The seething, foam-flecked waters below Rivengate are particularly hazardous. Many underwater dangers – jagged rocks fallen from above, savage rip tides and more – await explorers attempting to access Rivengate and the areas beyond. Only skilled or lucky captains dare to sail into the gloom of Rivengate’s gaping maw. Within flows the dark and treacherous Murkwater.
Extensive landings provide access to Rivengate’s surviving halls. Battered by the Murkwater’s remorseless tides, the first of these landings has partially collapsed. Yet moored alongside is the battered and rotting hulk of a large fishing boat sunk during a storm last winter. The others four landings, cracked and worn by time and tide, are intact. Malformed and sickly seaweed grows voraciously to the landing’s sides and abnormally large, but misshapen and often sharp, barnacles also cluster here in great profusion. Hidden by the seaweed they lurk ready to rip any unfortunate climber’s hands to shreds. The slippery seaweed makes climbing onto the landings at low water difficult.
If the tide is right, explorers can pass even deeper into Gloamhold. The Murkwater is tidal; adventurers must time their explorations carefully for the tide is exceptionally strong which makes travel in the wrong direction dangerous, difficult and tiring as such explorers must row against the tide. The vicious tides are not the only danger lurking in the Murkwater, for unwary explorers.
Below the river itself runs a twisted, flood network of caverns — the Breathless Narrows — and in several places the two waterways intersect. In these places, the denizens of the Breathless Narrows often lie in wait for passing vessels. During particularly stormy weather, small localised whirlpools often form in these locations, adding an extra level of danger for explorers.
The Fane of Bones
Roughly halfway along its course, the Murkwater widens and flows through the Twisted Warrens. Here, it widens dramatically into a lofty cavern named by explorers as the Fane of Bones.
Careful examination of the area reveals it is only partially of natural origin. The ancient troglodytes dwelling in the Twilight City excavated this area as part of their flood defences, and winter storms still regularly inundate the cavern. Cracked and pitted bones along with scraps of weapons and armour and detritus washed in from the sea form a high tide line of sorts, providing mute testimony to the winter storms’ savagery.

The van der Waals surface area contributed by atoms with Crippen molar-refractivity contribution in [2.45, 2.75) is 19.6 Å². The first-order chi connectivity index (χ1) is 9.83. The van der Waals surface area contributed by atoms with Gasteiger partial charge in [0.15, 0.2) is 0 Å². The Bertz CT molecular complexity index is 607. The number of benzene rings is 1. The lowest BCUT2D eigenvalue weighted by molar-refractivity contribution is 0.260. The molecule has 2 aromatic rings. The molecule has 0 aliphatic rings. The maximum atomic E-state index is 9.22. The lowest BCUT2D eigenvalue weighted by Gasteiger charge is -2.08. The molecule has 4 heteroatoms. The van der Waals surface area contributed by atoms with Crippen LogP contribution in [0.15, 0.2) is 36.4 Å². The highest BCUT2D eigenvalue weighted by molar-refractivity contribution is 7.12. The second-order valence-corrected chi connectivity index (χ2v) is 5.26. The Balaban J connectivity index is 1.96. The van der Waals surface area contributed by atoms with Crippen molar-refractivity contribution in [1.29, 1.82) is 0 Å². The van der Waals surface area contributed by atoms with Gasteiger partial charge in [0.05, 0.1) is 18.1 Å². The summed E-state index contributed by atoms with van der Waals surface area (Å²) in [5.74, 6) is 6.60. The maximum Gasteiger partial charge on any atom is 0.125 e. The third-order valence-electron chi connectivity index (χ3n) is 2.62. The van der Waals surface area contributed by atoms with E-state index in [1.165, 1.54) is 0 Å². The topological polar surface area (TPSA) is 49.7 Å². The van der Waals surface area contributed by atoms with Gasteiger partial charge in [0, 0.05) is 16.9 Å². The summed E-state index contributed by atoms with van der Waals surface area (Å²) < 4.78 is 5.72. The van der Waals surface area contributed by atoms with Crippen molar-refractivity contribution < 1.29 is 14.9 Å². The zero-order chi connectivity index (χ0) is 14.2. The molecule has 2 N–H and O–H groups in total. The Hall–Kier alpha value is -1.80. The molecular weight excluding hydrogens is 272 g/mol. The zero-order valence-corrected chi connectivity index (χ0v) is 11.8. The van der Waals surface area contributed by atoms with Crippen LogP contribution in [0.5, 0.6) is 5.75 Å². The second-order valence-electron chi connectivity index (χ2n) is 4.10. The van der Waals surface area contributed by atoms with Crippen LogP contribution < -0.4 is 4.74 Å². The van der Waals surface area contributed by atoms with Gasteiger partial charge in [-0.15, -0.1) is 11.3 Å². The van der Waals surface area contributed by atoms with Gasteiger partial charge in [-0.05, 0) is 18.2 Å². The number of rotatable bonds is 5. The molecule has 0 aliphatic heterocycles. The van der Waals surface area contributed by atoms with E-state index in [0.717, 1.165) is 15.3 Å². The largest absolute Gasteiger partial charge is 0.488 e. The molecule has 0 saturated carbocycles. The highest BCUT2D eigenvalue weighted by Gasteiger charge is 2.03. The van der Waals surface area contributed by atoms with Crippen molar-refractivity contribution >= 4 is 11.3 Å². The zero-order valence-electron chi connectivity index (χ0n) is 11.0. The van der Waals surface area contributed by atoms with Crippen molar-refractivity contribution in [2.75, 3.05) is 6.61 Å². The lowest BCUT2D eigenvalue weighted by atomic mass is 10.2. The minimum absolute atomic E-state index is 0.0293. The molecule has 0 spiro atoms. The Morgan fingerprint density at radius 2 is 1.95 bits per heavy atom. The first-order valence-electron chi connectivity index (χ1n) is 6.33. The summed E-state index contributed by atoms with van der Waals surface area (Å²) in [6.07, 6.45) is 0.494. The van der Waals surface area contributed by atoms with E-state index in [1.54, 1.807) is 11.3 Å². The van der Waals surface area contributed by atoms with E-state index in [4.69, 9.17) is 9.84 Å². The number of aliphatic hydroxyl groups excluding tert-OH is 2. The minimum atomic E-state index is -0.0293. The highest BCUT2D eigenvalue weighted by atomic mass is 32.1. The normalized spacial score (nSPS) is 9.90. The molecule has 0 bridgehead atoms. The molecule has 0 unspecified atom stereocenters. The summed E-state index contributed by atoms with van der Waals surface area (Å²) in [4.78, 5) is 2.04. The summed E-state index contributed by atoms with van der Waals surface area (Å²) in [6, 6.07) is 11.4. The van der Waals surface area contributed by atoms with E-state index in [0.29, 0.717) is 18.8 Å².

Many passageways and galleries — leading into the Twisted Warrens — stud the walls and four squat ziggurats dominate the cavern. Built to celebrate the troglodytes’ many victories over their surface dwelling enemies within lie interred the vanquished foes of their ancient civilisation. Survivors of explorations into the ziggurats describe in hushed tones horrible, eldritch symbols picked out in bones decorating the walls and of a legion of mindless undead ready to destroy all interlopers. Yet more symols set at the apex of each ziggurat tell of a terrible ritual to control and direct the undead sleeping within each mausoleum. Mercifully, specific details of the ritual remain lost.
The Three Sisters
Beyond the Twisted Warrens, at three points along the Murkwater’s course, forlorn and time-worn fortifications – the Three Sisters – ward Gloamhold’s inner reaches. Each citadel features massive stone locks designed to regulate the flow of water into and out of the Sunless Lake. Still in good repair, the Three Sisters are incessantly claimed and fought over by Gloamhold’s denizens. Few surface dwellers have passed through the greatest and final of these structures, the Forbidden Gate. Beyond lies the tenebrous precincts of the Twilight City.
The Flaming Lady
Also known as the Lady’s Light by delvers, this partially sunken wreck—the Lady’s Kiss—was once a smugglers’ vessel. Dragged deep into Gloamhold by the Murkwater’s capricious and uncaring spring tides, the boat became wedged in a deep notch cleaving the unforgiving rock of the Murkwater’s bank.
Its crew survived for a few desperate weeks, huddled on a nearby ledge until—one by one—hunger, thirst and—ultimately—madness claimed them all. Before he died, one of the doomed band wreathed the ship’s warrior woman figurehead in permanent, but heatless, writhing flames. Although the priest—and all his comrades—are long dead, the flames live on and the battered wreck has become a well-known waymarker for explorers and adventurers.
Although its crew are all dead, the Lady’s Kiss isn’t abandoned. Pounded by waves, picked over my scavengers and ignored by those that know better it is home to a small colony of lacedons. Led by two particularly powerful specimens—once crewmen on the Lady’s Kiss—the colony prey on the weak and those venturing too close to the wreck.